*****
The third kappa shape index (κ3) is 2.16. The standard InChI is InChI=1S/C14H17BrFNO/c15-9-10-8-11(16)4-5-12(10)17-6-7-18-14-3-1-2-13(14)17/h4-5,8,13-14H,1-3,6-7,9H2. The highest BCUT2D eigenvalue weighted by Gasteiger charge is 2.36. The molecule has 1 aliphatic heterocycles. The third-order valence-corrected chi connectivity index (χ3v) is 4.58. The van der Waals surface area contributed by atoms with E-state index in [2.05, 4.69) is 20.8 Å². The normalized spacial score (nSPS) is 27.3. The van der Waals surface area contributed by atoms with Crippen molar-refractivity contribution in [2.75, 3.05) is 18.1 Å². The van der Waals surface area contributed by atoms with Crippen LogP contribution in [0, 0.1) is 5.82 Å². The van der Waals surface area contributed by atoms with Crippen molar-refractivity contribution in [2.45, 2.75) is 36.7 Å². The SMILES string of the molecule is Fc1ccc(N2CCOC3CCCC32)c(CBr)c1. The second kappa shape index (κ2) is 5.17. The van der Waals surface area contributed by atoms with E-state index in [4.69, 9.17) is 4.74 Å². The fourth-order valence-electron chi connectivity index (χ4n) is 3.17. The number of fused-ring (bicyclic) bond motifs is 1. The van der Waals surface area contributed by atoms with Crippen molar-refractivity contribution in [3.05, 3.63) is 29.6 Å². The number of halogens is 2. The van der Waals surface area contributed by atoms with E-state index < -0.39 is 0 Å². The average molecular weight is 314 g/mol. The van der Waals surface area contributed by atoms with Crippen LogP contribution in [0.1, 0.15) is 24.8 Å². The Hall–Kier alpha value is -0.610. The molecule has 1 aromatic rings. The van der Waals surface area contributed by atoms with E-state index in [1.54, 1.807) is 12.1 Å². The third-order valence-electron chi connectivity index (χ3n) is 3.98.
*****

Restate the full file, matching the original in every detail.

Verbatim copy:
The third kappa shape index (κ3) is 2.16. The standard InChI is InChI=1S/C14H17BrFNO/c15-9-10-8-11(16)4-5-12(10)17-6-7-18-14-3-1-2-13(14)17/h4-5,8,13-14H,1-3,6-7,9H2. The highest BCUT2D eigenvalue weighted by Gasteiger charge is 2.36. The molecule has 1 aliphatic heterocycles. The third-order valence-corrected chi connectivity index (χ3v) is 4.58. The van der Waals surface area contributed by atoms with E-state index in [2.05, 4.69) is 20.8 Å². The normalized spacial score (nSPS) is 27.3. The van der Waals surface area contributed by atoms with Crippen molar-refractivity contribution in [2.75, 3.05) is 18.1 Å². The van der Waals surface area contributed by atoms with Crippen LogP contribution in [0, 0.1) is 5.82 Å². The van der Waals surface area contributed by atoms with Crippen molar-refractivity contribution in [2.45, 2.75) is 36.7 Å². The SMILES string of the molecule is Fc1ccc(N2CCOC3CCCC32)c(CBr)c1. The second kappa shape index (κ2) is 5.17. The van der Waals surface area contributed by atoms with E-state index in [4.69, 9.17) is 4.74 Å². The fourth-order valence-electron chi connectivity index (χ4n) is 3.17. The number of fused-ring (bicyclic) bond motifs is 1. The van der Waals surface area contributed by atoms with Crippen molar-refractivity contribution in [3.05, 3.63) is 29.6 Å². The number of halogens is 2. The van der Waals surface area contributed by atoms with E-state index < -0.39 is 0 Å². The average molecular weight is 314 g/mol. The van der Waals surface area contributed by atoms with Crippen LogP contribution in [0.1, 0.15) is 24.8 Å². The Hall–Kier alpha value is -0.610. The molecule has 1 aromatic rings. The van der Waals surface area contributed by atoms with E-state index in [1.54, 1.807) is 12.1 Å². The third-order valence-electron chi connectivity index (χ3n) is 3.98.